“It isn’t that,” said Scrooge, heated by the remark, and speaking unconsciously like his former, not his latter, self. “It isn’t that, Spirit. He has the power to render us happy or unhappy; to make our service light or burdensome; a pleasure or a toil. Say that his power lies in words and looks; in things so slight and insignificant that it is impossible to add and count them up: what then? The happiness he gives, is quite as great as if it cost a fortune. For he has lightened our workload – our accountability tasks, and more to the point, our marking load.” Scrooge looked up at the Ghost in earnest. “My teaching was never better than in those days… I mean, the pupils’ results were better too and… they learned more when I… when I…”

He felt the Spirit’s glance, and stopped.

“What is the matter?” asked the Ghost.

“Nothing in particular,” said Scrooge.

“Something, I think?” the Ghost insisted.

“No,” said Scrooge, “No. I should like to be able to say a word or two to my department just now! That’s all.” Then he added, with a plea: “Spirit! Please remove me from this place?”

There was a sudden flash of light and Scrooge was conscious, for a moment, of being alone once more in his bed. And presently, he sank into a heavy sleep.

 

Stave Three: The Second of the Three Spirits

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The next night, Scrooge sat upright in bed, awaiting his fate. But when the bell struck one, and no shape appeared, he was taken with a violent fit of trembling. Five minutes, ten minutes, a quarter of an hour went by, yet nothing came.

At last, he began to notice a ghostly light coming from the adjoining room. Curious as to its provenance, he got up softly and shuffled in his slippers to the door.

The moment Scrooge’s hand was on the lock, a strange voice called him by his name, and bade him enter. He obeyed.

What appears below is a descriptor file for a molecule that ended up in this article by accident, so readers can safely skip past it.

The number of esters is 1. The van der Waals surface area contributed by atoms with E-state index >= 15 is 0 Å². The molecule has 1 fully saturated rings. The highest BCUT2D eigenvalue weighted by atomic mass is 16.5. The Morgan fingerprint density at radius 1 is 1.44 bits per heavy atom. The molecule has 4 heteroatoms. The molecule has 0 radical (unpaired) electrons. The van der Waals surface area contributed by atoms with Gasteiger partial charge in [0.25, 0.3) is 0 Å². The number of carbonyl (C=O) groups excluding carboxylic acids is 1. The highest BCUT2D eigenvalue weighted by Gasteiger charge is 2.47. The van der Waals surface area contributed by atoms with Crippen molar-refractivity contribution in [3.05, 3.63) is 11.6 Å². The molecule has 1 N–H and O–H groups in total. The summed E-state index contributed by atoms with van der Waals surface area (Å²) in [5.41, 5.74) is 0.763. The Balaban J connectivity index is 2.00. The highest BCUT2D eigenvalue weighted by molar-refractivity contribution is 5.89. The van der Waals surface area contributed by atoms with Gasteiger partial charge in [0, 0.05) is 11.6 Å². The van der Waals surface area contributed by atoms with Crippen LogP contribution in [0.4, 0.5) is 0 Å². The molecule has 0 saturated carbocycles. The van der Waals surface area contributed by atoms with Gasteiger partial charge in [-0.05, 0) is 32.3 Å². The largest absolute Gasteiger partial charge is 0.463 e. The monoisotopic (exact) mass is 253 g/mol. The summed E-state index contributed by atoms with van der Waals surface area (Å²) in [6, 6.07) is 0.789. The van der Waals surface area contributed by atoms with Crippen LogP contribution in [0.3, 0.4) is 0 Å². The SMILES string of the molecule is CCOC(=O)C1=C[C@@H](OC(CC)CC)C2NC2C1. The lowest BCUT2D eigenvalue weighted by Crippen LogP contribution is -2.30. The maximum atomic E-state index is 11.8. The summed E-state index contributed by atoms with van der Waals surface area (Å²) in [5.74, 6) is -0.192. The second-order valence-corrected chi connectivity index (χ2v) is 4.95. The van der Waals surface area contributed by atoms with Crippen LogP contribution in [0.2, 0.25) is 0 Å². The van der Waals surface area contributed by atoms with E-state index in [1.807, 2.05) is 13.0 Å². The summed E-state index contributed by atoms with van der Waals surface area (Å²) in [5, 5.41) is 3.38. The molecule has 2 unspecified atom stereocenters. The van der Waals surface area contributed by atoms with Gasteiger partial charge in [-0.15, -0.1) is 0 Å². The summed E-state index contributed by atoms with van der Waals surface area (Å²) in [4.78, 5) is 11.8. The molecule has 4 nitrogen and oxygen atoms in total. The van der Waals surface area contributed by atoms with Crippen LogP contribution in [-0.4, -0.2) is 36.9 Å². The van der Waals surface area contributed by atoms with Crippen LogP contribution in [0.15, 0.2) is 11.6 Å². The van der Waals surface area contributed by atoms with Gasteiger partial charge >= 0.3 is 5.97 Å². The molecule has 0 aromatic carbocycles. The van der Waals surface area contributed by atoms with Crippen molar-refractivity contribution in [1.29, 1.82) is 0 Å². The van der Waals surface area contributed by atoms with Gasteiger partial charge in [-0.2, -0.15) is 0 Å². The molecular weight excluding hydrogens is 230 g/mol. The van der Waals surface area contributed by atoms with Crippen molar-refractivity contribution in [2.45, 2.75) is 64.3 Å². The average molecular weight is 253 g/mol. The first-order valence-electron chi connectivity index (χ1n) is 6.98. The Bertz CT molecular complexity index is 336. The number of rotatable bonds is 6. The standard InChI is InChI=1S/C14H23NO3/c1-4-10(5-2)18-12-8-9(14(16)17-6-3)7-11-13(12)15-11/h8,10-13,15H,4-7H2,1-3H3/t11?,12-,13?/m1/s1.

Heaped up on the floor, to form a kind of throne, were piles of exam scripts, essays, homeworks, spelling and grammar tests, dioramas, and worksheets. In easy state upon this couch, there sat a jolly giant, glorious to see, who bore a glowing torch, in shape not unlike a large red pen, and held it up, high up, to shed its light on Scrooge, as he came peeping round the door.

“Come in!” exclaimed the Ghost. “Come in, and know me better, man.”

Scrooge entered timidly, and hung his head before this Spirit.

“I am the Ghost of Marking Present,” said the Spirit. “Look upon me.”

“Spirit,” said Scrooge submissively, “conduct me where you will. I went forth last night on compulsion, and I learnt a lesson which is working now. Tonight, if you have aught to teach me, let me profit by it.”

“Touch my robe.”

Scrooge did as he was told, and held it fast.

The room around them suddenly disappeared and they were flying above the town. Over the rooftops they went, until at once, they descended upon a house and found themselves stood in a dining room. The scene that confronted them was one of tumult: four children were sat at the dining table in various states of disquiet and their mother was harried as she went back and forth from the kitchen, dividing her attention between the children and as much as a dozen other tasks.

“I recognise these people. They are the family of my second in department, Bob Cratchit!”

Scrooge and the Spirit watched on as the children raised enquiry after enquiry:

“I’m hungry. When is dinner?” cried one.

“Where is my blanket?” squealed another.

“Where is daddy?” asked the third.

As they asked these questions, there was a crash of plates from the kitchen. The children continued their inquisition:

“Can you help me with my homework?” asked the first.

“Can you play with me?” bawled the second.

“Where is daddy?” commanded the third.

This time, Mrs. Cratchit came with a response. “Daddy is busy. He has marking to do. Lots of it. He has to mark each piece of work three times. Each time in a different coloured pen. And he has to write in every piece of verbal feedback he has given. And after that, he has planning and data entry to do. I haven’t got time to help with your homework. You’ll just have to have a go at it yourself. And you will have to play with each other. Mummy is very busy.”

“God help us every one!” said Tiny Tim, the last of the children.